King Charles IIIhas pledged to “seek the welfare” for all Northern Ireland’s people and described how his family have felt their “sorrows” as he praised his mother’s relationship with Northern Ireland.
Speaking at Hillsborough Castle in Co Down,the royal residence in Northern Ireland, the new monarch said the lateQueen Elizabeth IIwas aware of her position in bringing together divided communities “whom history had separated.”
Stormont Assembly speaker Alex Maskey gave the new monarch a message of condolence, on the death of his mother, on behalf of the people of Northern Ireland.
Responding to this the King said: “Through all those years, she never ceased to pray for the best of times for this place and for its people, whose stories she knew, whose sorrows our family had felt, and for whom she had a great affection and regard.
“My mother felt deeply, I know, the significance of the role she herself played in bringing together those whom history had separated, and in extending a hand to make possible the healing of long-held hurts."
With his Queen Consort and significant figures from Northern Ireland watching, the King said about the late Queen: “Now, with that shining example before me, and with God’s help, I take up my new duties resolved to seek the welfare of all the inhabitants of Northern Ireland.”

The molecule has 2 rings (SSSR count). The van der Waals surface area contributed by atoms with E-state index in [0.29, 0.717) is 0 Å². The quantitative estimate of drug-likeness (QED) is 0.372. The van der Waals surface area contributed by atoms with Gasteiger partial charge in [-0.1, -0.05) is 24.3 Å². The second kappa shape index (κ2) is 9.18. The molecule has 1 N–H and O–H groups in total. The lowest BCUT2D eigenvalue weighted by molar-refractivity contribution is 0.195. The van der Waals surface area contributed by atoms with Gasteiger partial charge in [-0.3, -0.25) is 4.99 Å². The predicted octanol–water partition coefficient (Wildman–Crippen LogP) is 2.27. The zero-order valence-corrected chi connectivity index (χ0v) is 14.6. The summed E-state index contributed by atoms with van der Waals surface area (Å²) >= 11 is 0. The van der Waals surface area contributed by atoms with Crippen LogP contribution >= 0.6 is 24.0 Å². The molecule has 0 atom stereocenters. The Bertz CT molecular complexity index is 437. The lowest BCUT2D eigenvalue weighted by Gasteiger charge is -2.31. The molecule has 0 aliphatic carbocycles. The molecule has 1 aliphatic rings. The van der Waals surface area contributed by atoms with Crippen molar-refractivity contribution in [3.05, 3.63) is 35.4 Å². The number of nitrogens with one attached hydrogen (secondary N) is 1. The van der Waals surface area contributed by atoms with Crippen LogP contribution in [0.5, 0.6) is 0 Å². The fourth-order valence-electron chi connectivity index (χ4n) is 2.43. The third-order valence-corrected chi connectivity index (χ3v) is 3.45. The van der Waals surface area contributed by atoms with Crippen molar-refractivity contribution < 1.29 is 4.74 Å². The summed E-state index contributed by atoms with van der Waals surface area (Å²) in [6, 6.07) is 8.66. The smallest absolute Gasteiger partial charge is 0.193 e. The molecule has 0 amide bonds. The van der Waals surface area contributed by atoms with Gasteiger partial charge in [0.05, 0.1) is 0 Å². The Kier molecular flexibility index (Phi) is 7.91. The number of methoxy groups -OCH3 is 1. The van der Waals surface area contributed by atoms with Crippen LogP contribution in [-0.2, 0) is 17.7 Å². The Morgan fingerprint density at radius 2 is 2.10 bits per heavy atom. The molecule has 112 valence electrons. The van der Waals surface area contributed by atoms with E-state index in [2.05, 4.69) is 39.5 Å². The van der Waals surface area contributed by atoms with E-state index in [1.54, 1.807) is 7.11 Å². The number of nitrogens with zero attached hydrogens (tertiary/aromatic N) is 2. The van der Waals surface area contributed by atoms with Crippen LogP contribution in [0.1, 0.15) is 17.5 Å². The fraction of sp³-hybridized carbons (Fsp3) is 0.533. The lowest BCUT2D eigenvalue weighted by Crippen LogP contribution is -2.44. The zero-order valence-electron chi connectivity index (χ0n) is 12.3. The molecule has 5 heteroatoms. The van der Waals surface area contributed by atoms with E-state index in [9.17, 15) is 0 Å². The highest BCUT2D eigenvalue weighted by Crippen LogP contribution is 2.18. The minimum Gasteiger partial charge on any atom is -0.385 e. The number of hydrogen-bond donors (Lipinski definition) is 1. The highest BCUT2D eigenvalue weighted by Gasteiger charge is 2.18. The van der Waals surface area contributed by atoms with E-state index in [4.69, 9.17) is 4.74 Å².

Speaking of his own family sorrows in regards to the history of Ireland, the King was likely referencing the death of his great-uncle Lord Mountbatten, who was killed by the IRA in 1979.
Prior to his death, Mountbatten had been something of a mentor to Charles, who viewed him not just as a great-uncle but as an ‘honorary grandfather,’ who he would write to asking for advice.
In 1974, Mountbatten had even tried to broker a marriage between Charles, then 25, and his granddaughter Lady Amanda Knatchbul, although this was ultimately unsuccessful.
In 2015, Charles, then Prince of Wales, visited Count Silo, Ireland, on a pilgrimage to the site where his great-uncle had been killed.
The night before Mountbatten’s assassination, IRA member Thomas McMahon has placed a remote controlled bomb on Mountbatten’s boat.
This was then detonated on 27 August 1979, with Mountbatten and his family on board.
The IRA claimed responsibility three days after the bombing, describing the attack as "a discriminate act to bring to the attention of the English people the continuing occupation of our country."
This week, OK! celebrates the life of Her Majesty the Queen with a commemorative special in honour of Britain’s longest reigning monarch. Be sure to pick up your copy.
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